Location: Wadleigh Creek
I thought I would never find Wadleigh Creek. The day seemed to draw on and on without end. Several times I considered setting up my tent, just so my aching knees could rest. My right knee hurts the most, on the inner and upper parts around my kneecap. Tomorrow I’ll wrap it with an ACE bandage. When I walk, it helps to put one foot directly in front of the other no matter the pain. If I compensate for the injury, then something else starts hurting because I am walking irregularly. I should also stop swinging my heavy boots around roots and rocks. I think my boots, especially when wet, are putting awkward strain on my leg joints, especially my knees.
However, as I said about frequently wanting to stop hiking and set up camp, I pressed onward. I told myself to just see what was around the next bend in the trail, through the next thicket or over the next hill. After enough of these little steps, I finally found the shelter. I hugged the corner post of the structure as soon as I arrived.
I have set up my inner tent inside the lean-to. I am sorry I don’t have a camera to take a picture. The many mesh panels allow me to see outside and keep the bugs out while I sleep. Today I hope and think I hiked out of black fly territory. A man told me I should hike out of them in three days, and here I am, three days into the Wilderness. The mosquitoes still swarm constantly, and I regret to say that I am out of bug spray for the next two days.
I saw my first snake today. It had one, maybe two black stripes down its gray back. I only saw the last half of the snake as it disappeared into the green underbrush by my foot.
Today the sun shined occasionally. The trail was still flooded in many places because of the three weeks of rain Maine has had. A violent downpour kept me in my tent this morning and added to the trail’s conditions. The trail along Pollywog Stream had been overcome by the flooding stream. The water on the trail came up to my knees and it flowed quickly. The rapids, and I would most certainly call them rapids, pulled at my lower legs and boots as I tried to find footholds on the rocky bottom. Stepping stones placed by the MATC to facilitate passage when puddle form proved useless. The rocks were smooth and slippery, so grounded roots worked best for footholds. After finally passing the sharp bend where the stream had overcome her banks, I reached a mud patch above the waterline and poured the water from my boots. I say ban ‘X’ scraped in the mud by a boot heel. I could only laugh. For the second time today, I changed my socks. Much to my dismay, though not surprisingly, I stumbled upon another flooded section of the trail. I tiptoed slowly across submerged rocks and roots, but the water still managed to fill my boots. Shortly thereafter, while walking along the root-ridden trail around the East side of Crescent Pond, I slipped and fell hard for the first time, badly bending my trekking pole beneath my hip. I don’t think it needs to be replaced.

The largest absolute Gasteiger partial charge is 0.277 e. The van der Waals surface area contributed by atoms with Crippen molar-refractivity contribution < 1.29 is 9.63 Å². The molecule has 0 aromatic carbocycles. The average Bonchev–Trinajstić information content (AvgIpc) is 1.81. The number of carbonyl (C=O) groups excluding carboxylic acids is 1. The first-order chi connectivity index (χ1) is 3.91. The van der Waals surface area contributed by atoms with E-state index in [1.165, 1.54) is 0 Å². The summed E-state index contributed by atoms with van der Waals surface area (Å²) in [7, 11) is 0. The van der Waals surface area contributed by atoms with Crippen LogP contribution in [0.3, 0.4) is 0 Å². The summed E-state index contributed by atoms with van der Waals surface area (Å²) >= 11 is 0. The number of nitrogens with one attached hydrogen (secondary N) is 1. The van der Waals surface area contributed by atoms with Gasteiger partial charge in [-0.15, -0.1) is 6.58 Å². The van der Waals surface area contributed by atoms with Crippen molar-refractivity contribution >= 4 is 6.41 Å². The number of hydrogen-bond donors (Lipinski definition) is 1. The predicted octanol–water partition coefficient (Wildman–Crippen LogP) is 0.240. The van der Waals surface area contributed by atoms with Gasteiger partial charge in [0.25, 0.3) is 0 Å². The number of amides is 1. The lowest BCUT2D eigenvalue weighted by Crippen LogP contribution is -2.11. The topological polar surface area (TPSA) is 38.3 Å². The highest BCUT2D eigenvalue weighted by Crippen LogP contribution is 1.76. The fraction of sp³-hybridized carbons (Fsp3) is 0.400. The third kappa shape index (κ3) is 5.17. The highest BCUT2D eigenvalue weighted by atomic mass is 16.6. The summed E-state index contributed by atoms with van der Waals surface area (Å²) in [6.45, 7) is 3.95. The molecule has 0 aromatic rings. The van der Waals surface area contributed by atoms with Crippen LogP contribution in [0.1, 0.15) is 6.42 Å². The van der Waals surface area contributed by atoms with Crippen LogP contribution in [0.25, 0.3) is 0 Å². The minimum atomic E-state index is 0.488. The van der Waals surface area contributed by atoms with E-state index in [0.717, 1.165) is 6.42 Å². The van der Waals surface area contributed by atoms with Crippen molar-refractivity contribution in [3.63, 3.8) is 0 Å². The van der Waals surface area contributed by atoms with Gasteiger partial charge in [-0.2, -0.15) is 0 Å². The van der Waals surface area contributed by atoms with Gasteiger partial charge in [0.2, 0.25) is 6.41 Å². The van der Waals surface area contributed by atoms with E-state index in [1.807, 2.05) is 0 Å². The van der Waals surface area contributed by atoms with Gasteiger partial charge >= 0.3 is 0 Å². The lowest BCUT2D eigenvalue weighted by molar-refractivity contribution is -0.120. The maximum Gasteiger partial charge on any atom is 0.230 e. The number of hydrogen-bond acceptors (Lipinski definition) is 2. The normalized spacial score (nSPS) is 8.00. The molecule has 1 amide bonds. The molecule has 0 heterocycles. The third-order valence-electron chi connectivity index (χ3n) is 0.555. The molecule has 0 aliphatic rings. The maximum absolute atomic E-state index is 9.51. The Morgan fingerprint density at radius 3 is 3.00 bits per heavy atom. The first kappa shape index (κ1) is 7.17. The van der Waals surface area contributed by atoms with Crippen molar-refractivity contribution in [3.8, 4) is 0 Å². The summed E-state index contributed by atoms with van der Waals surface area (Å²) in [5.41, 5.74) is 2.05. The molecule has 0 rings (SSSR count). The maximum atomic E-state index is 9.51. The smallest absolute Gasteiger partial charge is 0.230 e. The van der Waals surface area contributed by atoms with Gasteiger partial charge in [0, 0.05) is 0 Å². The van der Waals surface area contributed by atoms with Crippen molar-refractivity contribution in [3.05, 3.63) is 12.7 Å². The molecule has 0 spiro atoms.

I have seen neither a sunrise nor a sunset since beginning my hike. The clouds linger in the mornings and evening, and the day brings rain more often than sunshine. The water, in all forms, does more to dampen morale and spirits than any other element or obstacle. Steep inclines and declines, switchbacks and boulders do little to my emotions when compared to a soggy pair of socks and a three pound boot. I become so frustrated when I dry myself and am soaked once again within an hour. But I have learned quickly that the circumstance well represents the trail. I overcome one hardship or obstacle, which a blister, mountain or river, for the opportunity to best another.
Speaking of thinks to overcome, I still fear noises in the night. Only twice have I spent a night alone in the woods, but on both nights I was being watched by Outward Bound instructors I’m sure. Often I’ll shout, ‘Get outta here!’ whenever I hear a suspicious noise. I have already seen one animal investigate my food bag and then scurry into the bushes while I’ve been writing. Last night I heard a pack of wolves or coyotes; they howled as they ran in a pack. It reminded me of sitting on a deer stand at North State as a pack of dogs chases a deer’s trail in front of me. Perhaps they were feral dogs. The pack would change direction randomly and I could undoubtedly tell when they were running towards me. I forced my eyes shut and fell asleep. In the morning, I discovered that neither the rain nor animal had attacked my tent. With each night that passes and with each animal encounter, I’ll become more comfortable. The morning did bring a new problem though: slugs, big fat yellow slugs on my tent and everything I had left outside of my tent.
Hopefully tonight will be uneventful. The sun might be setting. The rain patters the tin roof of this shelter. Time for bed. Sleeping alone once more. I saw no one today, and I cannot remember the last time in my life that I saw no one for an entire day.